I have a file that consists of compressed content plus a 32 byte header. The header contains info such as timestamp, compressed size, and uncompressed size.

The file itself is about 490mb and the header indicates the uncompressed size is close to 2.7gb (it's clearly incorrect, as it also believes the compressed size to be 752mb).

I've stripped the header and generated the compressed payload and can uncompress it with zlib.

The problem is that it is only decompressing 19kb, which is much smaller than 490mb (the bare minimum it should be, but I'm expecting around 700mb uncompressed).

My code is below:

import zlib

def consume (inputFile):
    content = inputFile.read()
    print "Attempting to process " + str(len(content)) + " bytes..."
    outfile = open('output.xml', 'w')
    inputFile = zlib.decompress(content)
    print "Attempting to write " + str(len(inputFile)) + " bytes..."

infile = open('payload', 'rb') 



When ran, the program outputs:

Attempting to process 489987232 bytes... Attempting to write 18602 bytes...

I've tried to use zlib.decompressionobj(), though this generates an incorrect header warning. zlib.decompress() works fine and produces the decompressed XML that I expect...just far too little of it.

Any pointers or suggestions are greatly appreciated!

  • Where did the file come from? Can you re-download it, roll back to a previous version, restore from backup, etc. as appropriate? – abarnert Mar 29 '13 at 0:17
  • Th file definitely sounds corrupt, from the wildly different descriptions of its contents. – nneonneo Mar 29 '13 at 0:24
  • @abarnert The file was provided by a partnering company (over dropbox). I can try to get another and give it a go. Thanks for the pointers - I'd been assuming my code or methods were incorrect, but if it turns out to be the file that will be a major relief! – jscarto Mar 29 '13 at 0:28
  • @jscarto: Did you try using other tools on it? I don't know whether your file (minus the header) is a gz file, a zip file, a raw zlib file, or something else… but if, e.g., gzip -dc foo.gz >foo produced a file that was also 18602 bytes, or some other garbage, that would be a good test that your code was doing the right thing. – abarnert Mar 29 '13 at 0:32
  • @abarnert The provider documents it as a "zlib/gz" file (their report makes the two sound equivalent though I know that is not the case). I've tried using gzip.open('file', 'rb') in Python but it failed due to an incorrect header. I initially tried the terminal as you suggest, but it also reports an error (not a gzip file). – jscarto Mar 29 '13 at 0:52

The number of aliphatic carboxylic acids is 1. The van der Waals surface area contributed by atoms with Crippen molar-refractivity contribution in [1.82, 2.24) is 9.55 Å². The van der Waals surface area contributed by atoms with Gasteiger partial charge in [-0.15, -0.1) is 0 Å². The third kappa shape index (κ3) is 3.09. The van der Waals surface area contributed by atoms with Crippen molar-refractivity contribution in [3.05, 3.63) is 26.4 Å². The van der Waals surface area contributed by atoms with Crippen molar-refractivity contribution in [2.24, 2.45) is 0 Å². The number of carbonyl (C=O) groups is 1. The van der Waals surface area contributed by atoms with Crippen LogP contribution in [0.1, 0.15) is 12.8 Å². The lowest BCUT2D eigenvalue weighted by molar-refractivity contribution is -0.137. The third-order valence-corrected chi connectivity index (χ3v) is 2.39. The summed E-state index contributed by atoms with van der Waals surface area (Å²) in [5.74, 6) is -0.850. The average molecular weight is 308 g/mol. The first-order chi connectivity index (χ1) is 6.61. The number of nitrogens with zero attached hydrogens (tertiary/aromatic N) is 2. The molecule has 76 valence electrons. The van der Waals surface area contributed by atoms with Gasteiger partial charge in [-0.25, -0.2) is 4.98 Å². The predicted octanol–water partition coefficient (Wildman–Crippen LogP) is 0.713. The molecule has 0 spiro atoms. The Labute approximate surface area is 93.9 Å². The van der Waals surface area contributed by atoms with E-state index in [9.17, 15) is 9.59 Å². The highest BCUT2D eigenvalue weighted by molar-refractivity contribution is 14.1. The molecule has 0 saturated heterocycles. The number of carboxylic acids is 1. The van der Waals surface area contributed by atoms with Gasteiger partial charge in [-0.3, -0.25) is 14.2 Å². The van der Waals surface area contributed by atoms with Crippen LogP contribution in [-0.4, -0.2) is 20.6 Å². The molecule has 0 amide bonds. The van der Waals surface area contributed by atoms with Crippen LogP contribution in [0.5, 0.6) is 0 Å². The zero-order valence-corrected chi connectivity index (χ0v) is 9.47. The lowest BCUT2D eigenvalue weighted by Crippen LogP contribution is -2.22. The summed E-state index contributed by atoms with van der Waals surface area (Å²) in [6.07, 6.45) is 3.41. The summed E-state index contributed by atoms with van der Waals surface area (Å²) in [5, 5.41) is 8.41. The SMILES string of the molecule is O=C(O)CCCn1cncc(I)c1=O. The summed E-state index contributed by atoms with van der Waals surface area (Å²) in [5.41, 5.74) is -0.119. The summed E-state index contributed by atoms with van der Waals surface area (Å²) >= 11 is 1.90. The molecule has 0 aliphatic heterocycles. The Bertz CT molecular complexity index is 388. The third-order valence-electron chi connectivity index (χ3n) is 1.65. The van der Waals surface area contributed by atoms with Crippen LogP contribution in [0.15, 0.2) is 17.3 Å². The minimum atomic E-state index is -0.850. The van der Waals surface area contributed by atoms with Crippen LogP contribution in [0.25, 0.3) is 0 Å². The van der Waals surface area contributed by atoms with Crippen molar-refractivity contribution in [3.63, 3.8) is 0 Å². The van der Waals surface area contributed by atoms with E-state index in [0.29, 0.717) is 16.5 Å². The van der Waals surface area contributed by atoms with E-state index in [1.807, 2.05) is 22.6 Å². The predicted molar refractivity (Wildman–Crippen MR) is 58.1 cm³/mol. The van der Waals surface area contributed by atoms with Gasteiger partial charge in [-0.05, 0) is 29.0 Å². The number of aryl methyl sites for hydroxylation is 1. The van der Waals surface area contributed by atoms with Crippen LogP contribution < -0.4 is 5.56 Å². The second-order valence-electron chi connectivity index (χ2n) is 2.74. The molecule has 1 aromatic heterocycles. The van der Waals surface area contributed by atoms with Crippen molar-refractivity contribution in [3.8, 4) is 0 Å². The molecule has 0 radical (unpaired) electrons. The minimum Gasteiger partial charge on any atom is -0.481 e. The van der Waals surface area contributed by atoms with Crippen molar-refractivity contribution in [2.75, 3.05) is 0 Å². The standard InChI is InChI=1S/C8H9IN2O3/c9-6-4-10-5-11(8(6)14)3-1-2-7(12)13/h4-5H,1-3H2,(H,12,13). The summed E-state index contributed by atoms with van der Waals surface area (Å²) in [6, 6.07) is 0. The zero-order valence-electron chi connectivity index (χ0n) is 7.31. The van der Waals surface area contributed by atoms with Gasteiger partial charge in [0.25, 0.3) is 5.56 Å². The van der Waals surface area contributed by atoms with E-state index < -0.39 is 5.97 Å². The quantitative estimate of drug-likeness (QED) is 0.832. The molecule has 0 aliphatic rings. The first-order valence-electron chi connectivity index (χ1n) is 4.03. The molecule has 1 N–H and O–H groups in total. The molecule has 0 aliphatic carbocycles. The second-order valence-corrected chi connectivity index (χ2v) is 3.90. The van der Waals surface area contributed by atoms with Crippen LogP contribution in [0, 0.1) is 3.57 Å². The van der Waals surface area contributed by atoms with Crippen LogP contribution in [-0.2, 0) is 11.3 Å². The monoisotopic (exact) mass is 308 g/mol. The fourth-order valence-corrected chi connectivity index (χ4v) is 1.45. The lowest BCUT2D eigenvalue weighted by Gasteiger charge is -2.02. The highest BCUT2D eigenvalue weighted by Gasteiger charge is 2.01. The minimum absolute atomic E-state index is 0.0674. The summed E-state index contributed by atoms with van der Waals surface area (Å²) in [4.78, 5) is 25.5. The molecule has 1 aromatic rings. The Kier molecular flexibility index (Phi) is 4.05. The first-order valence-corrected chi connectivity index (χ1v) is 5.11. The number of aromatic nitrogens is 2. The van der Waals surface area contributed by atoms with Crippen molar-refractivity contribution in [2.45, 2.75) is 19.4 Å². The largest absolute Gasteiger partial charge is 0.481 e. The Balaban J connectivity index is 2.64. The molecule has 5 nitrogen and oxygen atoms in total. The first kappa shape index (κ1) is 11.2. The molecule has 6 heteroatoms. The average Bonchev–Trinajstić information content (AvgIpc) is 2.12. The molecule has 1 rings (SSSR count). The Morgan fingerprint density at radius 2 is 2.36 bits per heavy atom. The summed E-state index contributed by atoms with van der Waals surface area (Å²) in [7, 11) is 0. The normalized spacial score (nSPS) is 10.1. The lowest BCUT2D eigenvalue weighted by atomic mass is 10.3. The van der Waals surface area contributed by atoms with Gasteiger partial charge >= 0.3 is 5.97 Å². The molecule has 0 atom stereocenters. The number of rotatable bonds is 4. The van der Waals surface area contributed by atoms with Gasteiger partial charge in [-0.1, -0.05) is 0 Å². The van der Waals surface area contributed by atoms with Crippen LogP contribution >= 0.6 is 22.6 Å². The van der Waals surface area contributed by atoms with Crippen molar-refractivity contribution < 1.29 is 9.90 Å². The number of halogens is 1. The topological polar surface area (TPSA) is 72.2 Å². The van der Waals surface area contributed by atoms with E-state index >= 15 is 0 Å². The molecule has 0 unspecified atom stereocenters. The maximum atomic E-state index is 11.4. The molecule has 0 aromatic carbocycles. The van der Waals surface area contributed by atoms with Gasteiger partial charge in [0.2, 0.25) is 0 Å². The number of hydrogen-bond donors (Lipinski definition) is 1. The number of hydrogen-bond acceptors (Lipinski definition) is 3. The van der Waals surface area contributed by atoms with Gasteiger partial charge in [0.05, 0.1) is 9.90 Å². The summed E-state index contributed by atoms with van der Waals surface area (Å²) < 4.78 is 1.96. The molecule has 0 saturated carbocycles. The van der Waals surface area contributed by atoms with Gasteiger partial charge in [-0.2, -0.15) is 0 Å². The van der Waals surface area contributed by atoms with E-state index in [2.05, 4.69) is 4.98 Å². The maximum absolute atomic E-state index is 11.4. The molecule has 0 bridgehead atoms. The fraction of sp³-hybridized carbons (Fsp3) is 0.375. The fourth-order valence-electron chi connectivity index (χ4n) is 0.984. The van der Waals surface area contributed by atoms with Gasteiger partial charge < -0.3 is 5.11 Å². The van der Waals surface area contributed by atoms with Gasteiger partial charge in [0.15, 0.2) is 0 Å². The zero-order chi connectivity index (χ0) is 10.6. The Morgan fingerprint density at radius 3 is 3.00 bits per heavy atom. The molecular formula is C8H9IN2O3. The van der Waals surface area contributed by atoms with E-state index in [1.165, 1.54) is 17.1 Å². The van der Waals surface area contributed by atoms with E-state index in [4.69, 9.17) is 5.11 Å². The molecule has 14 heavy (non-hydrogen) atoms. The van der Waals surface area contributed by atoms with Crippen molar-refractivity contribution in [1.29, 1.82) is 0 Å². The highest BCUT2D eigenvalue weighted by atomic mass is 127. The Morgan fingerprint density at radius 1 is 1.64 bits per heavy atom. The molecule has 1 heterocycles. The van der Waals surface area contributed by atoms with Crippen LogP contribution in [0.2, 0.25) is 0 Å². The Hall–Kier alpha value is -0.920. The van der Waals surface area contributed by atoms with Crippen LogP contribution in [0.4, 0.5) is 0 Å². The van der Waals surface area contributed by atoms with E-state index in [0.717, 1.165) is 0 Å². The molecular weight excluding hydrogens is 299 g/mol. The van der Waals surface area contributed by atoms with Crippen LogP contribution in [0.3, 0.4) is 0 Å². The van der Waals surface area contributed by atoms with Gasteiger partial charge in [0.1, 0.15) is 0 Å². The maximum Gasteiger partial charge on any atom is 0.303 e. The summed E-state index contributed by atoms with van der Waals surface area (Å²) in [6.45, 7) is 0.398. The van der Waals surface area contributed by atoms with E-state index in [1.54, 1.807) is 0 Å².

up vote 3 down vote accepted

You clearly have a corrupted file.

You won't be able to force zlib to ignore the corruption—and, if you did, you'd most likely get either 700MB of garbage, or some random amount of garbage, or… well, it depends on what the corruption is and where. But the chances that you could get anything useful are pretty slim.

zlib's blocks aren't random-accessable, or delimited, or even byte-aligned; it's very hard to tell when you've reached the next block unless you were able to handle the previous block.

Plus, the trees grow from block to block, so even if you could skip to the next block, your trees would be wrong, and you'd be decompressing garbage unless you get very, very lucky and don't need the broken part of the tree. Even worse, any block can restart the trees (or even switch the compressor); if you miss that, you're decompressing garbage even if you do get very lucky. And it's not just a matter of "skip this string because I don't recognize it", you don't even know how many bits long the string is if you don't recognize, so you can't skip it. Which brings us back to the first point—you can't even skip a single string, much less a whole block.

To understand this better, see RFC 1951, which describes the format used by zlib. Try manually working through a few trivial examples (just a couple strings in the first block, a couple new ones in the second block) to see how easy it is to corrupt them in a way that's hard to undo (unless you know exactly how they were corrupted). It's not impossible (after all, cracking encrypted messages isn't impossible), but I don't believe it could be fully automated, and it's not something you're likely to do for fun.

If you've got critical data (and can't just re-download it, roll back to the previous version, restore from backup, etc.), some data recovery services claim to be able to recover corrupted zlib/gz/zip files. I'm guessing this costs an arm and a leg, but it may be the right answer for the right data.

And of course I could be wrong about this not being automatable. There are a bunch of zip recovery tools out there. As far as I know, all they can do with broken zlib streams is skip that file and recover the other files… but maybe some of them have some tricks that work in some cases with broken streams.

  • This makes a lot of sense - thanks for the detailed reply and link! The data were provided to us as a test case, so it should be possible to re-acquire and try again (keeping my fingers crossed!). – jscarto Mar 29 '13 at 0:54
  • After a bit of a break, I've identified the problem. It turns out that the data aren't corrupted. Instead, the compressed file consisted of multiple concatenated streams. Thus my attempts to decompress the object at once only read the first stream, producing the tiny 19kb result. I've since adjusted my code to account for this, though I've now run into a new problem - the decompression is glacially slow. – jscarto May 12 '13 at 10:57

You need to check zlib.error to see why it stopped. Why did it stop?

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